The Kaiser's Voters
Electors and Elections in Imperial GermanyeBook - 1997
Although the German Empire of 1871-1918 was basically an authoritarian regime, its national elections were held under a democratic franchise and characterized by vigorous election campaigning and high levels of voter turnout. In The Kaiser's voters, Jonathan Sperber analyzes the thirteen general elections held in pre-1914 Germany. Using advanced mathematical methods, but presenting their results in understandable, non-technical language, his work offers estimates of the proportion of eligible voters from different confessional groups and social classes choosing the different political parties, and traces the flow of voters among the parties and between voting and abstention from one election to the next. Refuting a number of long-held propositions about the nature of the electorate in Imperial Germany, he presents a new interpretation of voting behavior in the formative years of the modern German political system, considers its consequences for German electoral politics in the twentieth century, and compares electoral trends in Germany with those in other European and North American countries in the age of universal suffrage.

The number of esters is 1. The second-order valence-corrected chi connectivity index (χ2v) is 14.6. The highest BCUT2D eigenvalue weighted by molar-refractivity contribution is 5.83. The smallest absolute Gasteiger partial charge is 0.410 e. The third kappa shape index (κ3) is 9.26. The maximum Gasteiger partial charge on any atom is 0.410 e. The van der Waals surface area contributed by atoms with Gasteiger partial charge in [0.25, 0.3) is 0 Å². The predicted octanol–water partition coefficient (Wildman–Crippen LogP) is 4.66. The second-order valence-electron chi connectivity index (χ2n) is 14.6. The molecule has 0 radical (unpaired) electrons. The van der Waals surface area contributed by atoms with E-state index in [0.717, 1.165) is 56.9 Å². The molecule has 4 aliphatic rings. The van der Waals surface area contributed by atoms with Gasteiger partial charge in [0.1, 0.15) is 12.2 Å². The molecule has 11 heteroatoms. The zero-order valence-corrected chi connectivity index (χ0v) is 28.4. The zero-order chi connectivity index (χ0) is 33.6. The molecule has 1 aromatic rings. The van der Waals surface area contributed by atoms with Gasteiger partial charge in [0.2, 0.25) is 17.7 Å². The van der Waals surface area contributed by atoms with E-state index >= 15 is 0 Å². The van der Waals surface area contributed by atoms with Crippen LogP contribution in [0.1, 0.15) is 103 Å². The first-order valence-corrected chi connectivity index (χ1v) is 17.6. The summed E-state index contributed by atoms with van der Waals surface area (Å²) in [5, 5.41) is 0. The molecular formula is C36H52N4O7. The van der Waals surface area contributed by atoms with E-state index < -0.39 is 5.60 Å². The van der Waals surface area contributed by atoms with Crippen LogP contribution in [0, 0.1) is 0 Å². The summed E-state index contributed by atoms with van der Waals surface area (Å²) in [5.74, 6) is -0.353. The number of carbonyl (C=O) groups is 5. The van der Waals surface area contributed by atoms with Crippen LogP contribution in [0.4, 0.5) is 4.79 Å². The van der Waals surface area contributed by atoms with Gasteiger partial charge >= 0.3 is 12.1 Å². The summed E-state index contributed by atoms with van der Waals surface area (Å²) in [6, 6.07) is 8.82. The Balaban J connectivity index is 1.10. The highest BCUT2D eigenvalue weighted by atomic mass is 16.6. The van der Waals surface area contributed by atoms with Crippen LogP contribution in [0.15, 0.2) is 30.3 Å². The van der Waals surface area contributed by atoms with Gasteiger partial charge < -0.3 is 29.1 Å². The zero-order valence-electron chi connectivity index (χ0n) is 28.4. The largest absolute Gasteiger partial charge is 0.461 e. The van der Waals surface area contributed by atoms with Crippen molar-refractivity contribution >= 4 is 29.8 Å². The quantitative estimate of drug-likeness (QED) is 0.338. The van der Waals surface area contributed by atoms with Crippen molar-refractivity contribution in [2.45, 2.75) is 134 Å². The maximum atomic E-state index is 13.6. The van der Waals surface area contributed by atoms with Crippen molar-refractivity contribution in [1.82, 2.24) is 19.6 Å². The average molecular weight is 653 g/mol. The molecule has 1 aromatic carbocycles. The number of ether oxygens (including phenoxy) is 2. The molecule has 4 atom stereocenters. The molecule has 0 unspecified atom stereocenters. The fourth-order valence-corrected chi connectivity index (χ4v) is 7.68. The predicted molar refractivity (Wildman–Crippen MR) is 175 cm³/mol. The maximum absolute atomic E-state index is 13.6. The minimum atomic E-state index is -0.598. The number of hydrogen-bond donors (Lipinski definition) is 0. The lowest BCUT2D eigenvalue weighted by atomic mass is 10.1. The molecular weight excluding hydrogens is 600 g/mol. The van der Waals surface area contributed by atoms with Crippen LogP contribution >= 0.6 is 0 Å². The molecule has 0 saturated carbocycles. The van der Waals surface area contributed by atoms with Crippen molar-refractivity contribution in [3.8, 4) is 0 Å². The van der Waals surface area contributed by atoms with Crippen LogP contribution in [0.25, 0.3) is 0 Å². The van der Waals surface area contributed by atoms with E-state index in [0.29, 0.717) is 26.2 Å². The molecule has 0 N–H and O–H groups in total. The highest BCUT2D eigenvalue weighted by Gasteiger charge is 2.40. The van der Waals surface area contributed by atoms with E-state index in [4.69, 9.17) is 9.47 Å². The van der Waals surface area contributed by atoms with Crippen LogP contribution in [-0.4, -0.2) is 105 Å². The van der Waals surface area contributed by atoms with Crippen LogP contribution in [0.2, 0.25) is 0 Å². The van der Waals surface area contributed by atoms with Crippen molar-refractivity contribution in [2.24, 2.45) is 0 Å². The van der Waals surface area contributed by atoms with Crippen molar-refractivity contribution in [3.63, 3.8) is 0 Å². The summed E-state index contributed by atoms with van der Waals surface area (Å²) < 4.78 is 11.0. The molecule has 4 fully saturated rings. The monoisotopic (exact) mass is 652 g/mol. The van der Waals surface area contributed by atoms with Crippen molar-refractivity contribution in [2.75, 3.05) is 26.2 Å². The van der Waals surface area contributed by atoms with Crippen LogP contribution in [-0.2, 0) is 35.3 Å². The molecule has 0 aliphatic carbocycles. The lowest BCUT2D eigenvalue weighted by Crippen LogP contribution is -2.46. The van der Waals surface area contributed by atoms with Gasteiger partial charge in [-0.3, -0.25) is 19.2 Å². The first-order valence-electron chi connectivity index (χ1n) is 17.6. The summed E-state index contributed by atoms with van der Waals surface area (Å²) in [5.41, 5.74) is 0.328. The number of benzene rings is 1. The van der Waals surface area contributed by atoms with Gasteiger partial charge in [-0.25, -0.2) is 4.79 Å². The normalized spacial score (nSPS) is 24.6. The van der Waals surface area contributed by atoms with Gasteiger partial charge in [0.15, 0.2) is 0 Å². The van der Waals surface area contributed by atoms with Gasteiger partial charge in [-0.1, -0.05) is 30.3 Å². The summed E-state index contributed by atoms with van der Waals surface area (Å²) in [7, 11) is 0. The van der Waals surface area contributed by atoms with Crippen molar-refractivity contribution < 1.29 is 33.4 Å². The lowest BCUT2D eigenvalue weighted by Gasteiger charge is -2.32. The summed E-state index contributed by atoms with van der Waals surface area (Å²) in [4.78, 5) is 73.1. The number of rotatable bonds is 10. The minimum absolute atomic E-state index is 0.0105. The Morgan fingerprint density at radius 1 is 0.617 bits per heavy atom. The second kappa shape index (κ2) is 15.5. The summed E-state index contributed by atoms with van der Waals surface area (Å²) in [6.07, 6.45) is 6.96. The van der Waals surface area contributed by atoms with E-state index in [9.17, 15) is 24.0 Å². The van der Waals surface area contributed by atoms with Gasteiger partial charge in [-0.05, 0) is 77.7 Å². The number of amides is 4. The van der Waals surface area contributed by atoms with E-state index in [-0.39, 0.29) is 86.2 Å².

Publisher: Cambridge ; New York : Cambridge University Press, 1997
Characteristics: 1 online resource (xiii, 389 pages) : illustrations